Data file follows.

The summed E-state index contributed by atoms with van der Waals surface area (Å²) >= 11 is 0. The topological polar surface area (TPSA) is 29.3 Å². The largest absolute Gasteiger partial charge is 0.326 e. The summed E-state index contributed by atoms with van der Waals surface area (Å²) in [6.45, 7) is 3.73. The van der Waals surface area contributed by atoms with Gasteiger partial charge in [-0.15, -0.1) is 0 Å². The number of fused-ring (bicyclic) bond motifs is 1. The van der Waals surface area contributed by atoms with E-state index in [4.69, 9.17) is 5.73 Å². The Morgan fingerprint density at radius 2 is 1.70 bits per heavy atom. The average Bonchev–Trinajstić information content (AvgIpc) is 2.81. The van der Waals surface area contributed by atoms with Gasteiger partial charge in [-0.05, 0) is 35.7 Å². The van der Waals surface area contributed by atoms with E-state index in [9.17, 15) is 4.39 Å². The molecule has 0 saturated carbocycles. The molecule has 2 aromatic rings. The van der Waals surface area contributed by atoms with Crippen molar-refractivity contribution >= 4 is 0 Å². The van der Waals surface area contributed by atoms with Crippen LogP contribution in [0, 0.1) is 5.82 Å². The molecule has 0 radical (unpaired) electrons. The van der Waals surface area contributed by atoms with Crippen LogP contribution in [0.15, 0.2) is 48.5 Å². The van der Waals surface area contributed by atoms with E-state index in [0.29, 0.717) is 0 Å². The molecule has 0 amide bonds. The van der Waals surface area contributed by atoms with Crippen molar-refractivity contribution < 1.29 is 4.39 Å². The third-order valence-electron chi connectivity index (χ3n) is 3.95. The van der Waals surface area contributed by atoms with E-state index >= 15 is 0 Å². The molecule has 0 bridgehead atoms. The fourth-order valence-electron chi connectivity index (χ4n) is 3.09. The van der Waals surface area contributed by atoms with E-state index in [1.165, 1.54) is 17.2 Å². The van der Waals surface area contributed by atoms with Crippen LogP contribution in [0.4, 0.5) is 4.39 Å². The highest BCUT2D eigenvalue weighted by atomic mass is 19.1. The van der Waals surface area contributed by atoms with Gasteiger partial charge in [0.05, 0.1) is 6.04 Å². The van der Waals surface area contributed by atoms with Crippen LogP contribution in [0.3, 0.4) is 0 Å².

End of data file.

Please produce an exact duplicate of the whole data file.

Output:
The summed E-state index contributed by atoms with van der Waals surface area (Å²) >= 11 is 0. The topological polar surface area (TPSA) is 29.3 Å². The largest absolute Gasteiger partial charge is 0.326 e. The summed E-state index contributed by atoms with van der Waals surface area (Å²) in [6.45, 7) is 3.73. The van der Waals surface area contributed by atoms with Gasteiger partial charge in [-0.15, -0.1) is 0 Å². The number of fused-ring (bicyclic) bond motifs is 1. The van der Waals surface area contributed by atoms with E-state index in [4.69, 9.17) is 5.73 Å². The Morgan fingerprint density at radius 2 is 1.70 bits per heavy atom. The average Bonchev–Trinajstić information content (AvgIpc) is 2.81. The van der Waals surface area contributed by atoms with Gasteiger partial charge in [-0.05, 0) is 35.7 Å². The van der Waals surface area contributed by atoms with E-state index in [9.17, 15) is 4.39 Å². The molecule has 0 saturated carbocycles. The molecule has 2 aromatic rings. The van der Waals surface area contributed by atoms with Crippen molar-refractivity contribution >= 4 is 0 Å². The van der Waals surface area contributed by atoms with Crippen LogP contribution in [0, 0.1) is 5.82 Å². The molecule has 0 radical (unpaired) electrons. The van der Waals surface area contributed by atoms with Crippen LogP contribution in [0.15, 0.2) is 48.5 Å². The van der Waals surface area contributed by atoms with E-state index in [0.29, 0.717) is 0 Å². The molecule has 0 amide bonds. The van der Waals surface area contributed by atoms with Crippen molar-refractivity contribution < 1.29 is 4.39 Å². The third-order valence-electron chi connectivity index (χ3n) is 3.95. The van der Waals surface area contributed by atoms with E-state index >= 15 is 0 Å². The molecule has 0 bridgehead atoms. The fourth-order valence-electron chi connectivity index (χ4n) is 3.09. The van der Waals surface area contributed by atoms with E-state index in [1.165, 1.54) is 17.2 Å². The van der Waals surface area contributed by atoms with Crippen LogP contribution in [0.4, 0.5) is 4.39 Å². The highest BCUT2D eigenvalue weighted by atomic mass is 19.1. The van der Waals surface area contributed by atoms with Gasteiger partial charge in [0.05, 0.1) is 6.04 Å². The van der Waals surface area contributed by atoms with Crippen LogP contribution in [0.3, 0.4) is 0 Å².